Duane Polcou
12-Jun-2005, 11:28
If you make it to the Grand Canyon, may I recommend visiting the North Rim versus the South - much cooler temperatures, far fewer people. Catch sunset at Cape Royal viewpoint on the Walhalla Plateau, and go for a day hike on the Widforss trail which skirts the edge of the Transept (a side canyon). Even though it is far more remote than the more-visted South Rim, do not take for granted you can find accomodations. Visit americansouthwest.net for info on the Grand and all things Southwest.

paulr
12-Jun-2005, 11:31
um ... what are you interested in photographing? do you want to make postcards and calendar pictures? do you want to make landscapes of what's characteristic in those parts? do you want to explore what the local colorado springs landscapes reveal about about broader goings on in the west?

i'd suggest showing up and driving around with an open mind. for what it's worth, the pueblo area just south of the springs has always struck me as fascinating. a few hours south in the san louis valley everything is stunning and much of it complex .. i'd budget much more than a day trip ot go there. if you head east of the springs you can get a look at the odd areas where the great plains meet the front range megalopolis.

Rich Long
12-Jun-2005, 17:37
Looks like you have some good advice already. If heading from the Springs to Grand Canyon, consider taking the shortest (milage) but longer (time) route through the San Juan mountains in southwest Colorado. There is so much scenery and so many interesting side trips between here and there that you could easily turn a 14-hour drive into a 5-day road trip.

If you're looking for nature photography opportunities, you might poke around a little over at Colorado Nature Photographers (http://colorado.naturephotographers.net) There are several of us local LF guys hanging out there regularly.

Other than what's been mentioned, one of my favorite outings is from Springs to Buena Vista (Hwy 24), then over the continental divide at Cottonwood Pass, to the Taylor Reservoir and on to Crested Butte. Return via Gunnison, Monarch Pass, Salida, along the Arkansas River (all Hwy 50) to Canon City, then back to the Springs. I generally camp somewhere around Crested Butte and make it a 2-day photo excursion.

John Kasaian
12-Jun-2005, 18:08
Should you find yourself in Loa, Utah you're no doubt lost but at least theres a good place to eat: The Road Creek Inn where you can order anything you want as long as its fresh trout. Should you find yourself at Bullfrog Basin the Indian Tacos are IMHO, worth the cholesterol. In Sante Fe, Tomasita's(or is it Tomsina's? Its been awhile!) in the old Santa Fe RR Depot is a great place for (New) Mexican food.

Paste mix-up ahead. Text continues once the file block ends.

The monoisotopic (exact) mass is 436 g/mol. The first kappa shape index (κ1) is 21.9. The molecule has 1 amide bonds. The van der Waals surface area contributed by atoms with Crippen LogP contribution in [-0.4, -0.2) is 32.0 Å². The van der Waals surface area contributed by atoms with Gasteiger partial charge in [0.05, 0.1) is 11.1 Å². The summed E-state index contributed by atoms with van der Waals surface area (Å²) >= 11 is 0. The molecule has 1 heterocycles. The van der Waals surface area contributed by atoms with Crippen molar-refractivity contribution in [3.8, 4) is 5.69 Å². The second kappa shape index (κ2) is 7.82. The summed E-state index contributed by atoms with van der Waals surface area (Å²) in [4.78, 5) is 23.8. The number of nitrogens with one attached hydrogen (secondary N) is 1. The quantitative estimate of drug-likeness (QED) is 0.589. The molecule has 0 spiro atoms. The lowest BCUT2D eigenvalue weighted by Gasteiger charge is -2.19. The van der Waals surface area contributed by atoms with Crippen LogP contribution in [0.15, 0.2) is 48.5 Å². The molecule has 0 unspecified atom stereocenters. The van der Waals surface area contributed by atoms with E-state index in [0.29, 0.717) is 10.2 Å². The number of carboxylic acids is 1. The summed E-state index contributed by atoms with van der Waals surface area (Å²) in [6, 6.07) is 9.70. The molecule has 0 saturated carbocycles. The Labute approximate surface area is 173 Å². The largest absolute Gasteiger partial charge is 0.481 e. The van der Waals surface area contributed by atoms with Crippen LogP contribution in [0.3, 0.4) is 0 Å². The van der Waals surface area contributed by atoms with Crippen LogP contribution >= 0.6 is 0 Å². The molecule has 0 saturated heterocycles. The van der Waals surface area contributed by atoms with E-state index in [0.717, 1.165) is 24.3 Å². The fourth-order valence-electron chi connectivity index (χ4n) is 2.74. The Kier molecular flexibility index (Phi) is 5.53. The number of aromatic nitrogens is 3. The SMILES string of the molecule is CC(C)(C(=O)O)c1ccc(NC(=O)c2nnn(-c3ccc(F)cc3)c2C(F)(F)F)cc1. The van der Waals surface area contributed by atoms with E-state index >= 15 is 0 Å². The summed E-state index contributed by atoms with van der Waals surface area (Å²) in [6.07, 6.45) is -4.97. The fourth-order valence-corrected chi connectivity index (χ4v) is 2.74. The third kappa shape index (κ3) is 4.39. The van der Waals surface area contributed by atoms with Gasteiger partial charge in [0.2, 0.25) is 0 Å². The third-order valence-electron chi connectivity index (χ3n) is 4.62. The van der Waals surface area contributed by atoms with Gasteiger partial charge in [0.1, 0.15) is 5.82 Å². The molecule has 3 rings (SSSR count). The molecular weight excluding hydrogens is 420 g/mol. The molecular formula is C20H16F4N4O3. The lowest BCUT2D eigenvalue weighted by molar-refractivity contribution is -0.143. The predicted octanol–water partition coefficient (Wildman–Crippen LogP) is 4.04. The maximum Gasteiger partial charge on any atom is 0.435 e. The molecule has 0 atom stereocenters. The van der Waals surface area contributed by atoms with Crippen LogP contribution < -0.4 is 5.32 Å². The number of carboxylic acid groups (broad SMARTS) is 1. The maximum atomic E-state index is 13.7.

The North Rim of the Grand Canyon is magical. Buena Vista, Colorado is probably going to be in your neck of the woods and would be an interesting stop---IMHO places named Buena Vista are good places for landscape photography (unless of course, they're located in Southern California!)

Have fun! Take lots of photos & eat well!

paulr
12-Jun-2005, 19:20
"IMHO places named Buena Vista are good places for landscape photography"

just bear in mind that this one is pronounced "byoona vista."

Eric Biggerstaff
12-Jun-2005, 19:38
Almost forgot, another good spot right in Colorado Springs is Hunt Falls. It is about 20 minutes from downtown and is a pretty drive up a narrow canyon to a very nice falls. From the small parking area there are easy trails all around the creek and falls. There are really nice details you can work and as the water is high this year the falls will be very nice as well.

Have a great trip.

Eric

Jim Ewins
12-Jun-2005, 23:15
If you go to Canyon de Chelly consider hiring a Navajo guide who will take you into the canyon. Some of the guides are photographers and know the great locations and can get you to White house without the hike. The North rim especially has great views of ruins. Two days is good three is better (one with the guide)

Struan Gray
13-Jun-2005, 00:47
I've only spent a little time in Colorado, but here's a couple of ideas. 1. Great Sand Dunes National Monument is close by if you want a simple day trip. 2. The Black Canyon of the Gunnison would make a nice comparison to the Grand Canyon.

Ok, OK, I'm a climber, but I'd take the Black Canyon every time. I'm amazed it gets so little press in the photography world. Still, it does mean you'll get the overlooks to yourself.

William D. Lester
13-Jun-2005, 07:42
Hello Joseph

There are a few of us in the Windsor area. I also quit the local camera club a couple of years back as it has largely become a computer club. Large format seems to be on the increase here and there are also a number of users in the Detroit area. Locally, darkroom supplies are becoming scarcer and I purchase a lot of my stuff over the internet from the US. I'm told locally that the minimum orders from Kodak and Ilford are now so high that they only order once or twice a year and one store has been cut off by Kodak as they don't meet the yearly minimum. Seems like the distributors here in Canada are kinda shooting themselves in the foot.

Sharon S.
13-Jun-2005, 16:00
Just a thought: If you decide to go to the North Rim of the Grand Canyon as well, you might want to make a loop through Utah and go to Zion National Park, Bryce Canyon and back over I70 to Denver. If you go on I70, you can also hit Canyonlands National Park as well as Arches National Park...spectacular stuff.

Have fun!

Peter Hruby
15-Jun-2005, 13:50
Hi Joseph,

I live in SW Ontario, Welland. If you want contact me off-site.

Patricia Langer
16-Jun-2005, 10:26
Joseph, I live in Innisfil, just south of Barrie.